11' 9" cbh x 133' Tulip Tree. Barely visible in this picture is a
minor lightning strike scar the tree finished healing just in the last
year or two.

davey3a.jpg (93097 bytes)

== 2 of 4 ==
Date: Tues, Apr 8 2008 7:39 pm
From: James Parton


Randy,

A very nice report. 

James P


== 3 of 3 ==
Date: Wed, Apr 9 2008 3:42 am
From: dbhguru@comcast.net


Randy,

The measurements are indeed impressive. Are they based on the sine top-sine bottom method? You record 9 species. If you had been able to get a 10th, we would have enough for a Rucker Index.

Bob


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TOPIC: Davey Woods Nature Preserve
http://groups.google.com/group/entstrees/browse_thread/thread/8dfd06f382e74d5d?hl=en
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== 1 of 1 ==
Date: Wed, Apr 9 2008 6:55 pm
From: Randy Brown


Yes, bob I have been paying attention;) and used the sine up/down
method:

The tallest tuliptree raw measurements were:
SinUp = 51.5 yards @57.8˚ = 130.7'
SinDn = 23.5 yards @05.0˚ = 6.1
Total 136.8'

As a further sanity check I measured a downed tuliptree at Riddle with
a 100' steel tape and got ~117'. I compared this to the laser shot
against a sapling gave ~115' so I'm pretty confident I'm doing this
correctly.

I know I should have looked for another species but I was too eager to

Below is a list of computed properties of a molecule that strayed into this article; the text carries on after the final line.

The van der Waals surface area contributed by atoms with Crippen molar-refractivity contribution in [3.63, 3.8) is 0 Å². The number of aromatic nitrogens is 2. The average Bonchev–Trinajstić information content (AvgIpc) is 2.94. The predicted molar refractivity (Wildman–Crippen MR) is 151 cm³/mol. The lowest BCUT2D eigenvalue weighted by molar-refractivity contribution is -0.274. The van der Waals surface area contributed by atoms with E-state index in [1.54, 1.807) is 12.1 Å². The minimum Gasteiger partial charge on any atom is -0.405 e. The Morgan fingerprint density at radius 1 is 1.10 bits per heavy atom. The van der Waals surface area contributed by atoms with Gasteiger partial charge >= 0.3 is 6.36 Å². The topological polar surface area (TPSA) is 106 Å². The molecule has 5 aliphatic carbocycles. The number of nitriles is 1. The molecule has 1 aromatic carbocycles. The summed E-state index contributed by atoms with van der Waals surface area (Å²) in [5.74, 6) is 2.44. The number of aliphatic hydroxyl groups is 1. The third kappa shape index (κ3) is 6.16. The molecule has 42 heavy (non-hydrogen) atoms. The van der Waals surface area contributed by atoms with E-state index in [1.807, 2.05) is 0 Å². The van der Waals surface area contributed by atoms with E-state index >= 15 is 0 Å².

measure all the biggest tulip trees and oaks. There are a couple of
good size basswoods that ought to go over 100' that I passed on
because it was getting late. I also need to go over the sugar maples
and beeches a little more carefully and try to find the tallest ones
(I more or less picked two at random to measure) There are also a
couple of skinny but fairly tall chinquapin oaks and bitternut
hickories that ought to be measured.

Lastly, the spice bush was at the popcorn stage in Davey and in full
bloom at Riddle. The tulip trees were not noticeably budding at
either location. Here in Columbus the catkins on the cottonwood tree
outside my office are noticeably swelling.


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TOPIC: Davey Woods Nature Preserve
http://groups.google.com/group/entstrees/browse_thread/thread/8dfd06f382e74d5d?hl=en
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== 1 of 1 ==
Date: Thurs, Apr 10 2008 5:10 am
From: dbhguru@comcast.net


Randy,

Sooooper. We look forward to many more reports from Ohio. With the abundance of deep, rich soils, we've always known that the Mid-west was a potential goldmine of great trees. Maybe now with you, Beth and others fully engaged, we can tell the full story of the region.

Bob

 


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TOPIC: Davey Woods: The Second String